How very paltry and limited the normal human intellect is, and how little lucidity there is in the human consciousness, may be judged from the fact that, despite the ephemeral brevity of human life, the uncertainty of our existence and the countless enigmas which press upon us from all sides, everyone does not continually and ceaselessly philosophize, but that only the rarest of exceptions do.
There are, first of all, two kinds of authors: those who write for the subject's sake, and those who write for writing's sake. ... The truth is that when an author begins to write for the sake of covering paper, he is cheating the reader; because he writes under the pretext that he has something to say.
However, for the man who studies to gain insight, books and studies are merely rungs of the ladder on which he climbs to the summit of knowledge. As soon as a rung has raised him up one step, he leaves it behind. On the other hand, the many who study in order to fill their memory do not use the rungs of the ladder for climbing, but take them off and load themselves with them to take away, rejoicing at the increasing weight of the burden. They remain below forever, because they bear what should have bourne them.
The memory should be specially taxed in youth, since it is then that it is strongest and most tenacious. But in choosing the things that should be committed to memory the utmost are and forethought must be exercised; as lessons well learnt in youth are never forgotten.
We will gradually become indifferent to what goes on in the minds of other people when we acquire a knowledge of the superficial nature of their thoughts, the narrowness of their views and of the number of their errors. Whoever attaches a lot of value to the opinions of others pays them too much honor.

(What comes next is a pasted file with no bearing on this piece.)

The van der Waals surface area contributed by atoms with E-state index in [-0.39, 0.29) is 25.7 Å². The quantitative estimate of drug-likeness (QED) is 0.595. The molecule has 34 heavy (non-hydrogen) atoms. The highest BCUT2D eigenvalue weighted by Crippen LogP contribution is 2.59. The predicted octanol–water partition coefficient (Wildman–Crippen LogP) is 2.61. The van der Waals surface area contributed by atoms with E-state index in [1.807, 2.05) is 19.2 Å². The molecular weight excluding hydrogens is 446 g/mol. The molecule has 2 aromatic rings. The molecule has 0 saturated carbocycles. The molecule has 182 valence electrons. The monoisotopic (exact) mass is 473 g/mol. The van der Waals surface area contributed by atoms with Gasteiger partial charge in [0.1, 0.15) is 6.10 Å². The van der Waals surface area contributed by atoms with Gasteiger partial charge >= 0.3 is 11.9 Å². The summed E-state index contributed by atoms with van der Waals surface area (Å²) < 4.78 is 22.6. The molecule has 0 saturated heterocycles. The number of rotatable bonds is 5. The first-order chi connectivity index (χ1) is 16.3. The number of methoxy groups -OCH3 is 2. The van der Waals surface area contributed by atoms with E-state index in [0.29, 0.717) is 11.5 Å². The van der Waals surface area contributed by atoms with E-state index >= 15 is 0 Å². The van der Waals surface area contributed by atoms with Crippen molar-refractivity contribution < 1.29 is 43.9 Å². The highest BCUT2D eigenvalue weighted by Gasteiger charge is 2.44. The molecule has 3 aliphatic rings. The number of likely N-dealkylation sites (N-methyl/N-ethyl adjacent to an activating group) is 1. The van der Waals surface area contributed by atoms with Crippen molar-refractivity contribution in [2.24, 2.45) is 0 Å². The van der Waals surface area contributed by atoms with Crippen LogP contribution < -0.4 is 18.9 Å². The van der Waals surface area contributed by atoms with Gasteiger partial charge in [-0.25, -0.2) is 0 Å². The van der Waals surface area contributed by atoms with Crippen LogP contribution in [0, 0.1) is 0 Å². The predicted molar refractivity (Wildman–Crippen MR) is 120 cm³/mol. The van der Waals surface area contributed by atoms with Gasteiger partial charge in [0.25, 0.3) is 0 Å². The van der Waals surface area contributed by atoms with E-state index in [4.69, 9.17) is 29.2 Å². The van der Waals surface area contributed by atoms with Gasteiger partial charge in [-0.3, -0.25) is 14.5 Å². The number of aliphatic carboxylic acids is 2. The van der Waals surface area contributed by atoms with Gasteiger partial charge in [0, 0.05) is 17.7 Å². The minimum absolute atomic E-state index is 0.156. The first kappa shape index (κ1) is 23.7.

At the age of five years to enter a spinning-cotton or other factory, and from that time forth to sit there daily, first ten, then twelve, and ultimately fourteen hours, performing the same mechanical labour, is to purchase dearly the satisfaction of drawing breath. But this is the fate of millions, and that of millions more is analogous to it.
There are, first of all, two kinds of authors: those who write for the subject's sake, and those who write for writing's sake. The first kind have had thoughts or experiences which seem to them worth communicating, while the second kind need money and consequently write for money.
The real meaning of persona is a mask, such as actors were accustomed to wear on the ancient stage; and it is quite true that no one shows himself as he is, but wears his mask and plays his part. Indeed, the whole of our social arrangements may be likened to a perpetual comedy; and this is why a man who is worth anything finds society so insipid, while a blockhead is quite at home in it.